Forums > General Industry > When does the clock start?

Model

PigeonFoo

Posts: 284

Syracuse, New York, US

Often enough when a model shows up for a shoot (not counting shoots with teams, of course. I'm speaking of model and photographer one on one time.) there are things that need to be done after arriving but before you start snapping away.

I always like to show up with my make up on and my hair ready, but sometimes decisions are made and things need to be changed. I also know of models who like to show up fresh-faced to start and then simply do their make up on set according to the look. All understandable situations. Along with the time to get in and out of wardrobe for different looks.

What I'm asking is, for you, when do you start timing the shoot? If you book for two hours, do you count that time to fix make up and get dressed.... or do you like to start timing the shoot according to when the pictures are actually taken?

It's quite the conundrum to me, sometimes, especially in the case of models or photographers who have booked multiple shoots for a single day.

Feb 22 13 11:37 pm Link

Photographer

Star

Posts: 17958

Los Angeles, California, US

PigeonFoo wrote:
Often enough when a model shows up for a shoot (not counting shoots with teams, of course. I'm speaking of model and photographer one on one time.) there are things that need to be done after arriving but before you start snapping away.

I always like to show up with my make up on and my hair ready, but sometimes decisions are made and things need to be changed. I also know of models who like to show up fresh-faced to start and then simply do their make up on set according to the look. All understandable situations. Along with the time to get in and out of wardrobe for different looks.

What I'm asking is, for you, when do you start timing the shoot? If you book for two hours, do you count that time to fix make up and get dressed.... or do you like to start timing the shoot according to when the pictures are actually taken?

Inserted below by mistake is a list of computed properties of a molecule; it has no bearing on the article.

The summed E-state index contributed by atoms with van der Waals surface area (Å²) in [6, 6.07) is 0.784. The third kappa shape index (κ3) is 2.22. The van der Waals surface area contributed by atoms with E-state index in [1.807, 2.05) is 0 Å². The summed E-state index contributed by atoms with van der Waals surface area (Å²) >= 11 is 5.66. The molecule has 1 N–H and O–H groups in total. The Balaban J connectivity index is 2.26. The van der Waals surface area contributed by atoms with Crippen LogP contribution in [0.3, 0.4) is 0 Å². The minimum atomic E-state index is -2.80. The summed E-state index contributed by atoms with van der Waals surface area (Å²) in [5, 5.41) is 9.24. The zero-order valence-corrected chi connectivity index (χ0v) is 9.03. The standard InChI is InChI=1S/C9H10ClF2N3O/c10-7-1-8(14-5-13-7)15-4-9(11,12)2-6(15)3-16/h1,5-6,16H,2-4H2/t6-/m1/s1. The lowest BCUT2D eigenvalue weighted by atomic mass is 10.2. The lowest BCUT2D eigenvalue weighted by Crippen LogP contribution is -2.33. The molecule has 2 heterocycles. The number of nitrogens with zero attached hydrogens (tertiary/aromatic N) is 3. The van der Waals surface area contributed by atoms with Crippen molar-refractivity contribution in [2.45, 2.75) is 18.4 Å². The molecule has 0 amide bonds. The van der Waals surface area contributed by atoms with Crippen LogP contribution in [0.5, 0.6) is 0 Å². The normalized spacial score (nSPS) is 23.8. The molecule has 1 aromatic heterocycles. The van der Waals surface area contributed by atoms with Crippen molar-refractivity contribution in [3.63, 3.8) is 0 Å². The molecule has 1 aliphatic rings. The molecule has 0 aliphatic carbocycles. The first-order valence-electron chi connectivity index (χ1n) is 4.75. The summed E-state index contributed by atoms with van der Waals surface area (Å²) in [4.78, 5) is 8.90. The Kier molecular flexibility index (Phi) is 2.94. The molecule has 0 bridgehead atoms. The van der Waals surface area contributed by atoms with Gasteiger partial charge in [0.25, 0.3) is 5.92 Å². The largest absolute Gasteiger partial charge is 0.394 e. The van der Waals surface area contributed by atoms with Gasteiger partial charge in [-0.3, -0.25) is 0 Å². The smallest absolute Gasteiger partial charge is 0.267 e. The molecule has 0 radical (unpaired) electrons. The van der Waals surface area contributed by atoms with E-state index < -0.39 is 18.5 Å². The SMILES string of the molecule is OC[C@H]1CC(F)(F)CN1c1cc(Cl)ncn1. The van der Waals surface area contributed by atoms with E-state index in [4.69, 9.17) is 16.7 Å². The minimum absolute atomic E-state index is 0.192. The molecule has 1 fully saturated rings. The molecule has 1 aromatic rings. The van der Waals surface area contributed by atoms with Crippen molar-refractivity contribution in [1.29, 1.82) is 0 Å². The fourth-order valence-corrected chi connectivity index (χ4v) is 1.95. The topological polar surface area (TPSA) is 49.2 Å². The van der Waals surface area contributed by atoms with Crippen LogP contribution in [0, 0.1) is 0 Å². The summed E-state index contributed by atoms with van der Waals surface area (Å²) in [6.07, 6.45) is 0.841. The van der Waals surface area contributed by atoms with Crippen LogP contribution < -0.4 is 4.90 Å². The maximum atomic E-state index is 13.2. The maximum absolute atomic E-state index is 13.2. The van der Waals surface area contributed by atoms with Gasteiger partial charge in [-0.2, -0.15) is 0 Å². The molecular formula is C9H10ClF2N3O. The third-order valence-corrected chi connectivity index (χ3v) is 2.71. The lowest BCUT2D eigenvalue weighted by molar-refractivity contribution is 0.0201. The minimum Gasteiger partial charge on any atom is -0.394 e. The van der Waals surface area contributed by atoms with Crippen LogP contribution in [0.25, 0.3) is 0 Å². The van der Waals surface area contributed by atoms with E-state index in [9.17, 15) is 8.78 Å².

It's quite the conundrum to me, sometimes, especially in the case of models or photographers who have booked multiple shoots for a single day.

try the search function on MM, there have been several recent threads on this topic

Feb 22 13 11:39 pm Link

Photographer

DOUGLASFOTOS

Posts: 8462

Los Angeles, California, US

It only takes a moment in time....to be nice.

I think....Time begins when the Model Arrives.

There are other opinions....I hope that helps.

Feb 22 13 11:41 pm Link

Photographer

Cherrystone

Posts: 36718

Columbus, Ohio, US

After you arrive and are ready in the manner you're supposed to be per discussion. Some folks find mindless ways to fart around...

If you're ready, and I'm not....well, shame on me.

Feb 22 13 11:43 pm Link

Photographer

RKD Photographic

Posts: 3265

Iserlohn, North Rhine-Westphalia, Germany

In the studio: when the model walks through the door ready to start work.
Make up and hair counts as 'work'. So do coffee-breaks.

Clock stops when I put the camera down and call it a wrap.

That's fairly standard practice, I think.


On location: trickier.
Could be when the model is picked up (if the photographer is driving everyone to the location).
Or when she arrives at the airport check-in (for overseas work).
Or when she arrives at the location (if she's making her own way there).

That would have to be covered in your pre-shoot discussions.

Feb 22 13 11:52 pm Link

Photographer

ArtGlo

Posts: 506

Peru, Illinois, US

PigeonFoo wrote:
Often enough when a model shows up for a shoot (not counting shoots with teams, of course. I'm speaking of model and photographer one on one time.) there are things that need to be done after arriving but before you start snapping away.

I always like to show up with my make up on and my hair ready, but sometimes decisions are made and things need to be changed. I also know of models who like to show up fresh-faced to start and then simply do their make up on set according to the look. All understandable situations. Along with the time to get in and out of wardrobe for different looks.

What I'm asking is, for you, when do you start timing the shoot? If you book for two hours, do you count that time to fix make up and get dressed.... or do you like to start timing the shoot according to when the pictures are actually taken?

It's quite the conundrum to me, sometimes, especially in the case of models or photographers who have booked multiple shoots for a single day.

clock starts when  you are ready and dressed

Feb 22 13 11:53 pm Link

Photographer

RKD Photographic

Posts: 3265

Iserlohn, North Rhine-Westphalia, Germany

ArtGlo wrote:

clock starts when  you are ready and dressed

Ridiculous - what if the styling, make-up and hair take two or three hours?

She gets paid for the time she's there, not just the time you have a camera in your hand.

Feb 22 13 11:56 pm Link

Photographer

Bare Essential Photos

Posts: 3408

Upland, California, US